Disney's theme parks rank among the most highly attended destinations in the world, delivering magical experiences for guests of all ages. But as attendance grows, so do park lines.
With a commitment to delivering the best guest experience, we wanted to improve one of the most frustrating experiences for guests: restaurant lines. How might we effectively and delightfully allow guests to order food so they can return to the attractions they love?
Parents in the park typically have a hungry child nagging at their leg as they are trying to stay on schedule for the next ride. Meanwhile, guests were asking for more specialty items to accommodate a wide-range of allergies and lifestyle preferences. We needed to allow guests to browse dense menus quicker to find the specific item their picky child would eat.
To determine this, I facilitated a design workshop to determine user needs and business objectives within the complex Parks operational structure. Using workshop findings, including trust levels toward allergy-friendly kitchens and legal requirements around food preparation, I created two menu concepts.
With the help of the consumer insights team, we tested both of my concepts as prototypes visitors to Walt Disney World. Overwhelmingly 14 out of 14 participants preferred the concept that allowed them to order quickly while focusing on attractions and their family.
Left: Default view of menu. Middle: On scroll, menu categories collapse into persistent carousel. Selected menu categories subtly animate in with color. Right: Unselected and selected states of menu category icons.
Many Disney World guests opt in to the Dining Plan to simplify their family's food orders. However it's a complicated system comprised of entitlement types (meals, snacks, etc.) that changes annually. Guests needed to customize their order payment between Dining Plans and credit cards so that they get the best value without cognitive overload.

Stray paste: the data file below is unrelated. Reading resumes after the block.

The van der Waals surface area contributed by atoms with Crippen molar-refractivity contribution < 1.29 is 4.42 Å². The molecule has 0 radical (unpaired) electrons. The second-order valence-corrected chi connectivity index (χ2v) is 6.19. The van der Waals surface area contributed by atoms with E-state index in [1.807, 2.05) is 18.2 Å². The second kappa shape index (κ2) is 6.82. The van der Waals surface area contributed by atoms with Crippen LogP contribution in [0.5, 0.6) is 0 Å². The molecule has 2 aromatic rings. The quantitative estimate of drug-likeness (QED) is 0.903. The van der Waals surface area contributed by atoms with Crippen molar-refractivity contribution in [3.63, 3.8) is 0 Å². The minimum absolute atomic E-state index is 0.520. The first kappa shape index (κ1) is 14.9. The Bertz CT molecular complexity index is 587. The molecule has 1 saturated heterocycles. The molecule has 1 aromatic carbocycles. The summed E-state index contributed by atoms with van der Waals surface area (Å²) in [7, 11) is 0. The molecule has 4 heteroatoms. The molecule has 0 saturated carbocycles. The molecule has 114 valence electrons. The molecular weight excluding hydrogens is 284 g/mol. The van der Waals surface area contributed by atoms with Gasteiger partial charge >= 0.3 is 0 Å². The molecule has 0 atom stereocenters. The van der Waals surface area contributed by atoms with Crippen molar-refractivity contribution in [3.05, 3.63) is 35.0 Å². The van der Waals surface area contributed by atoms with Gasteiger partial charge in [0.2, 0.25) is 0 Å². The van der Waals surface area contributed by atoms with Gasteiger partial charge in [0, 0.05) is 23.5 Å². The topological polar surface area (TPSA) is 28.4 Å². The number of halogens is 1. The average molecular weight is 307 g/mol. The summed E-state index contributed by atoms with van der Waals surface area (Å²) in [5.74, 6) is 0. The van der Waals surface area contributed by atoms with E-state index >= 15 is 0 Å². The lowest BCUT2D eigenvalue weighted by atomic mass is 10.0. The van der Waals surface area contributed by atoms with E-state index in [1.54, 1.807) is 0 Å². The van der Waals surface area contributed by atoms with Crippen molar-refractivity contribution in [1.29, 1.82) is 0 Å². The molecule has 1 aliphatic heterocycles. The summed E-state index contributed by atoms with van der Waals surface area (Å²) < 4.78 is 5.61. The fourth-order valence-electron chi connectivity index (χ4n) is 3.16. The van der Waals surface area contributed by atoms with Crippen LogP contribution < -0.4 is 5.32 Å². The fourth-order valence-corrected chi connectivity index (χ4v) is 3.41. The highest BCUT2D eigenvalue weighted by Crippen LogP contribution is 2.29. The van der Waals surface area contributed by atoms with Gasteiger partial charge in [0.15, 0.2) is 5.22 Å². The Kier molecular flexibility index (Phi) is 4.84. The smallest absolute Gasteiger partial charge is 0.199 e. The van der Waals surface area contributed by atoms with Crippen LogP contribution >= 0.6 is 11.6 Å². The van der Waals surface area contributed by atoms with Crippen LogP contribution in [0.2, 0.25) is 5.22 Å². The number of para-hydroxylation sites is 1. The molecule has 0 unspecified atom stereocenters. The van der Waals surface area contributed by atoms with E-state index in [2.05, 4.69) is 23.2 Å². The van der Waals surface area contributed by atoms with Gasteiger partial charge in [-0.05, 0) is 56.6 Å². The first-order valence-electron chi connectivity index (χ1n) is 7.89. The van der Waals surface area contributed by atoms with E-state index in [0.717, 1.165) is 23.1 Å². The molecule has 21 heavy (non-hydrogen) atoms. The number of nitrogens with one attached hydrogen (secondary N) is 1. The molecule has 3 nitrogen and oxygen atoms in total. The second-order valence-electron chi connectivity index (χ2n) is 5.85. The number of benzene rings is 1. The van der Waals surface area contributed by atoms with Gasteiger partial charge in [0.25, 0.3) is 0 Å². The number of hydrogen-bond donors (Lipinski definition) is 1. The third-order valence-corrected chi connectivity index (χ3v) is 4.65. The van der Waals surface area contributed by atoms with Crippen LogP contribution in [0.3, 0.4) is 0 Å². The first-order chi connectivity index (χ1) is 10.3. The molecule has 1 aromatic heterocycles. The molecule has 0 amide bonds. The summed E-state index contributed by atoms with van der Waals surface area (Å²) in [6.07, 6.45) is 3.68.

Originally our team assumed guests wanted powerful tools to manipulate Dining Plan entitlements. Upon my research and user interviews, we discovered guests plan Dining Plan usage pre-vacation, but did not want to bother once they were on vacation.
Learning from user testing, I iterated on a solution that highlighted Mobile Order's Dining Plan optimization and downplayed advanced controls. Furthermore, the design works for guest without Dining Plans as well by not getting in the way of a credit card checkout.
From Left to Right: The guest has added items to their cart, which has smartly assigned Dining Plan entitlements based on the best value to the guest. For advanced users, the guest can manipulate the payment form and entitlement type, before proceeding to checkout.
Mobile Order has been embraced by guests as well impacting the business. Travel & Leisure praised the feature, writing "At a set of parks known for their ample wait time ... this [Mobile Order] has the potential to be game-changing." Due to the ease of ordering and adding customizations, guest spend more on their check using Mobile Order than with a cashier. Now guests can more easily enjoy a meal with their family and get back to the attractions they love.